Credit Suisse Shares Hit Record Lows After Disclosure of Material Weaknesses in Internal Controls

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credit suisse
A Credit Suisse office in New York Feb. 9, 2023.  (Stephanie Keith/Bloomberg via Getty Images / Getty Images)

Credit Suisse, Switzerland’s second-largest bank, has been facing a tumultuous time as its shares hit a record low in morning trading on Switzerland’s stock exchange. The bank’s shares tumbled over 12% on Monday and were trading at 2.20 Swiss francs ($2.41) per share, down from a previous low of 2.41 francs hit on Friday. They are down almost 20% year to date.

The bank recently announced that it had detected “certain material weaknesses in our internal controls over financial reporting,” leading management to describe those controls as “not effective” for 2021 and 2022. The original publication date for the 2022 annual report in which it made that disclosure had previously been pushed back from the prior week.

The “failure to design and maintain an effective risk assessment process to identify and analyze the risk of material misstatements in its financial statements and the failure to design and maintain” certain “effective monitoring activities” were what the company said the weaknesses pertained to. The bank has said that the matter will be addressed as part of a plan it is working on.

Investor Robert Kiyosaki had earlier predicted that Credit Suisse was “the next bank to go because the bond market is crashing.” This was after Silicon Valley Bank and Signature Bank were shut down, which created turbulence in the stock market in recent days.

Credit Suisse is struggling to recover from a string of scandals, which have included the bank’s involvement in a Ponzi scheme in 2020, and the Archegos Capital Management fallout earlier this year. As a result, the bank has begun a major overhaul of its business, cutting costs and jobs, and creating a separate business for its investment bank under the CS First Boston brand.

For 2022, Credit Suisse posted net revenues of 14.92 billion Swiss francs, a 34% year-over-year decrease. Its net loss, meanwhile, widened from 1.65 billion Swiss francs to 7.29 billion, according to the bank’s annual report. The bank announced in October that it would be reducing its workforce by 5% in the fourth quarter and planned to trim its headcount even more by 2025.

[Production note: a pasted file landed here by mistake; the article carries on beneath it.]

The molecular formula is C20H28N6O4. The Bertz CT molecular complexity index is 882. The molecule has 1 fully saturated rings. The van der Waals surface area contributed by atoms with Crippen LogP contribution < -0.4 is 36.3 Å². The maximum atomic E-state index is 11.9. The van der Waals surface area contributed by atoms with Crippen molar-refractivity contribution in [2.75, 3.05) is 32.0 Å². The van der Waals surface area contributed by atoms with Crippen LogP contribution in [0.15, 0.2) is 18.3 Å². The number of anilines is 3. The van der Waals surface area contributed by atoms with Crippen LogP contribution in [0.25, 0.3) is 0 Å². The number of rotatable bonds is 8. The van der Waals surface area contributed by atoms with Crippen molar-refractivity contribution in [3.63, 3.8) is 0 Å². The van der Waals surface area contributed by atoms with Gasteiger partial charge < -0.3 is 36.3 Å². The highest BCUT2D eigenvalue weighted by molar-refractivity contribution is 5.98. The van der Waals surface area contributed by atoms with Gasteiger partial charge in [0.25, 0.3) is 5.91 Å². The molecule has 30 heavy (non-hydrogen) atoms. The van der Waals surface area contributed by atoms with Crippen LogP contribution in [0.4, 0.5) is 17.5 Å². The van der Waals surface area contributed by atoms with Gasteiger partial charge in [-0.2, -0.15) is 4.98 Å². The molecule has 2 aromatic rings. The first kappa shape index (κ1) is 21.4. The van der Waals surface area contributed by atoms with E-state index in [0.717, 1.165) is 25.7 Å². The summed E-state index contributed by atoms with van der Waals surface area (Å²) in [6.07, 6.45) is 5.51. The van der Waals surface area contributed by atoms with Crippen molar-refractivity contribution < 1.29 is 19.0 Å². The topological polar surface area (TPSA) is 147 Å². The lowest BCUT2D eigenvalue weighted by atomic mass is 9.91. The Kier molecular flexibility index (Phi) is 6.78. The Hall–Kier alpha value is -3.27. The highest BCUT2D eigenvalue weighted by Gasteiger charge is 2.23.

Last week, Credit Suisse announced that it was delaying the publication of its annual report following a call from the U.S. Securities and Exchange Commission (SEC). The pushback of the annual report’s release was due to a “late call” over “certain open SEC comments about the technical assessment of previously disclosed revisions” to 2020 and 2019 cash flow statements “as well as related controls” that the SEC placed on the company March 8, according to Credit Suisse.

The bank tweeted on Tuesday that it wanted to “reiterate, as announced this morning, our financial results for 2022 and preceding years are accurate and reliable.” That, it said, was “supported by a clean audit opinion” by external auditor PwC.

The bank’s debt was also falling on Monday, with the lender’s U.S. dollar perpetual bonds being hit most and declining between five and ten cents on the dollar, Refinitiv Eikon data showed. Europe’s STOXX bank index (.SX7P) was down 5.7%, having shed 3.78% on Friday, leaving it on track for its biggest two-day fall since Russia began its invasion of Ukraine in February 2022.



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+ 3 sources

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  1. McDowell H. The collapse of Archegos Capital Management – The TRADE. Published July 16, 2021. Accessed March 15, 2023.
  2. Annual reports. Credit Suisse. Published 2019. Accessed March 15, 2023.
  3. Credit Suisse. Twitter. Accessed March 15, 2023.